Two Poems by David Landrum

Saint Ives

As I was going to Saint Ives . . .

the air broke clear
bathing the granite stones
and salted winds blew calm over the quays
white beaches, palm trees,
flowering hedges, gusts,
the seaweed stench, the raucous
gulls, loud doves

I met a man with seven wives . . .

holidays begun, we had to stand
on the train, schools emptying out
and everybody heading for the sea
we left Totnes in Devonshire
and passed the whistle-stops
the fertile farms, the meadowlands
hills rolling to the ocean
into the rocky heads and bights
Lizard Point, Land’s End
Saint Michael’s Mount
where the Royalist forces held
until Cromwell’s troops
climbed up the sheer rock face
and won the day

Each wife had seven sacks . . .

the tourists eat in open-air cafés
British, German, some Americans
along the cobble-streets
bob through the gallery
of Hepworth’s art
climb up the hill to Saint-George church
and surf and swim and walk

Each sack had seven cats . . .

the Cornish rose up in revolt
against The Book of Common Prayer
the Latin they had heard so many years
evaporated:  English, litany
rained down to baffle them

Each cat had seven kits. . .

at night the sterenn shine above the mor
the lighthouse, golowji, sends out its beam
to warn the gorhol sailing in the nos
of dangerous crags and headlands
and where the calming porth and safety lies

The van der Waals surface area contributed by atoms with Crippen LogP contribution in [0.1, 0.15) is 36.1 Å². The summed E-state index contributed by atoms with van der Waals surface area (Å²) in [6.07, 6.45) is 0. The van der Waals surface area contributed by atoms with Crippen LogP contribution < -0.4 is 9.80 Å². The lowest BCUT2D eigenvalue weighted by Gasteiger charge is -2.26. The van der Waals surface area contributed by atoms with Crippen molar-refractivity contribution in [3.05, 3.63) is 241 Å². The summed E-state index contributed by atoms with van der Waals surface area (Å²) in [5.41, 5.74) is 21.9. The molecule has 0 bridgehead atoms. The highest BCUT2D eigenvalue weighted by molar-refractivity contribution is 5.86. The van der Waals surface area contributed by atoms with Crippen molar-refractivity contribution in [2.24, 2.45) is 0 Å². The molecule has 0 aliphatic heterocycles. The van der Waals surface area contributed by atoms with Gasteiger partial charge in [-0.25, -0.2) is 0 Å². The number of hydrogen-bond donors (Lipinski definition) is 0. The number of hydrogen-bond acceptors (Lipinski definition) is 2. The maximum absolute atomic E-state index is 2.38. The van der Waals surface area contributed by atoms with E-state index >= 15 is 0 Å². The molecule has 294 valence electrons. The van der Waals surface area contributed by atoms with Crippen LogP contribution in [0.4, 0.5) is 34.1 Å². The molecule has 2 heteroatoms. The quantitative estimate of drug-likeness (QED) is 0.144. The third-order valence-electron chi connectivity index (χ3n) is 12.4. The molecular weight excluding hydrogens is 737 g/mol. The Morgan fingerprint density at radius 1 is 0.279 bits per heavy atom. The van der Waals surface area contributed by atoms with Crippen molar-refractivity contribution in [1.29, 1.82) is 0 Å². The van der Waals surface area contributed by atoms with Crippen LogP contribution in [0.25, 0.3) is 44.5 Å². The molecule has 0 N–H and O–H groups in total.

kits, cats, sacks wives

beside the granite coast

Land's End

The waters churn around the Seven Stones,
last footfall to the long Atlantic’s miles;
rock promontories, vertebrae and bones
of substratum, the bedrock shafts, the piles
that brace this island-mass of land stretched out
from Muckle Fluge to here;  the Hebrides
to smallish crags where white spume-circles spout,
the frothing tides of intercepted seas.

This other Eden, demi-paradise;
this England
.  Shakespeare shaped words the same way
these gull-embroidered islets shape and splice
the thridding currents roiling in this bay—
Land’s End but land’s beginning;  lifted palm
halting the sea before the coastland’s calm.

About the author

David W. Landrum lives and writes in Western Michigan. His poetry has appeared widely in journals in the US, UK, Australia, and Europe. Read…

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Issue 03 · February 2009

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